• ||

    It is patently obvious that the students who go to college are, on average, smarter, better educated, harder working, richer, and loaded with connections than those who don't.

    Well, the "better educated" is tautological.

    And I suspect the "richer" is true overall, counting family wealth.

    But the "smarter" and "harder working"? Don't kid yourself.

  • Chad||

    No, I am talking about people entering college. The kids that enter college on average went to better schools, more summer camps, traveled more, etc and spent more time around educated adults and peers than do those who do not enter college.

    *You* have to be kidding about the last two, unless you are seriously claiming that people who are smarter and harder working are not better at entering college (or doing anything, for that matter) than those who are sutpid and lazy.

  • trollfodder||

    Everyone is entering college these days, but how many graduate with a degree?

  • ||

    i have to second r c deans questioning of smarter and harder working. perhaps those entering college are smarter and harder working in an academic setting, but most of the world is far different from an academic setting, and in my experience, the skillsets needed to succeed in each do not correspond strongly.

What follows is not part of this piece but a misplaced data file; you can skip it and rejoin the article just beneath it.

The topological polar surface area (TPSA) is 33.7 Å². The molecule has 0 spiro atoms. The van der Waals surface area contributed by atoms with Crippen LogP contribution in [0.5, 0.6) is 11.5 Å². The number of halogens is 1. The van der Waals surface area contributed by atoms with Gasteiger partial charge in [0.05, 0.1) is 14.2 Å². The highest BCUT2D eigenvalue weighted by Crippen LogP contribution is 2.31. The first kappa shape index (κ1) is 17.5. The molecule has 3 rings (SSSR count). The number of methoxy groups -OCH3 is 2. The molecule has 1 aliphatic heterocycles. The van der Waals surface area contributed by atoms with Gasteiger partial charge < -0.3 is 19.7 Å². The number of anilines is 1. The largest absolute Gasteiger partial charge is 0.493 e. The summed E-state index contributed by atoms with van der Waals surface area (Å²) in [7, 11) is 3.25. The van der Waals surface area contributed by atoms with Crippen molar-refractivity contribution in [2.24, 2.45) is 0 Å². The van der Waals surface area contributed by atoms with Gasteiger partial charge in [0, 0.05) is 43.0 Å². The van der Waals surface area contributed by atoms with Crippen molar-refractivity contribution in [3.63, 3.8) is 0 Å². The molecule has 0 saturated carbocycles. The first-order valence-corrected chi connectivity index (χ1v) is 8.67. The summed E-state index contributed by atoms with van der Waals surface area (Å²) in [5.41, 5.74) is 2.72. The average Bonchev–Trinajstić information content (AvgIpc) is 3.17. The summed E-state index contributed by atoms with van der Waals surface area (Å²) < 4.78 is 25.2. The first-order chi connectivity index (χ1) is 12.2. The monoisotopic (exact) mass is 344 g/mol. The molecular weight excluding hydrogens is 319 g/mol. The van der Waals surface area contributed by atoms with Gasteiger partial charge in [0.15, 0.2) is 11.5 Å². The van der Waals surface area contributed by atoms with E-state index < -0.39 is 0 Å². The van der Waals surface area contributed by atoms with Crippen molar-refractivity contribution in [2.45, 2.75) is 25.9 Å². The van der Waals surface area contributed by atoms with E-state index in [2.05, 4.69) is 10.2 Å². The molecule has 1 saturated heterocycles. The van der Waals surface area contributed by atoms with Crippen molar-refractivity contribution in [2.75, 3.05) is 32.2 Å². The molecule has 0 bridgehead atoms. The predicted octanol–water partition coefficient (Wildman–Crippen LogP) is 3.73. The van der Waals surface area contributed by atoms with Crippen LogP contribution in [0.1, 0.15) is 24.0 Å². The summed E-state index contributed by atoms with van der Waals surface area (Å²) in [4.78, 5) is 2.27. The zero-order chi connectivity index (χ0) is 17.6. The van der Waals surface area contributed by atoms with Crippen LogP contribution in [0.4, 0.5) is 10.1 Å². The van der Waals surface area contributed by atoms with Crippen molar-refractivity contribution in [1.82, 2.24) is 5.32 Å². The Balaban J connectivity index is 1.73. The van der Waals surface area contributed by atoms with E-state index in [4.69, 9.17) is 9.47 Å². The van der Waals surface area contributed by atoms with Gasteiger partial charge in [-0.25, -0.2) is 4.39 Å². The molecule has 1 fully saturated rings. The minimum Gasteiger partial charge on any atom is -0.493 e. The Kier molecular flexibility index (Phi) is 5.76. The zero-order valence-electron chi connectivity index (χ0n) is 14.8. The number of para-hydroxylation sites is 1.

chad,
    i agree with you about controlling for those variables when analyzing the benefits of college, but that is a hell of a tall order. not the least of the problems is that how would one count the connections one made while in college?

  • Emo||

    Formal education will become less and less relevant in an increasingly digital age. Meanwhile, prices are going up while value going down, occuring in some sort of market vacuum.

  • ||

    You forgot the internet. Media panic always requires new technology to sufficiently scare people: Web surfing causes sperm abnormalities, gonadal atrophy, and yet at the same time adultery! There's a whole generation of small-balled philanderers running around who don't need to wear condoms!

    Two other predictions: mainstream hysteria over 2012 will leave us all vastly more informed about Mayan astronomy and very hungover a few days before Christmas.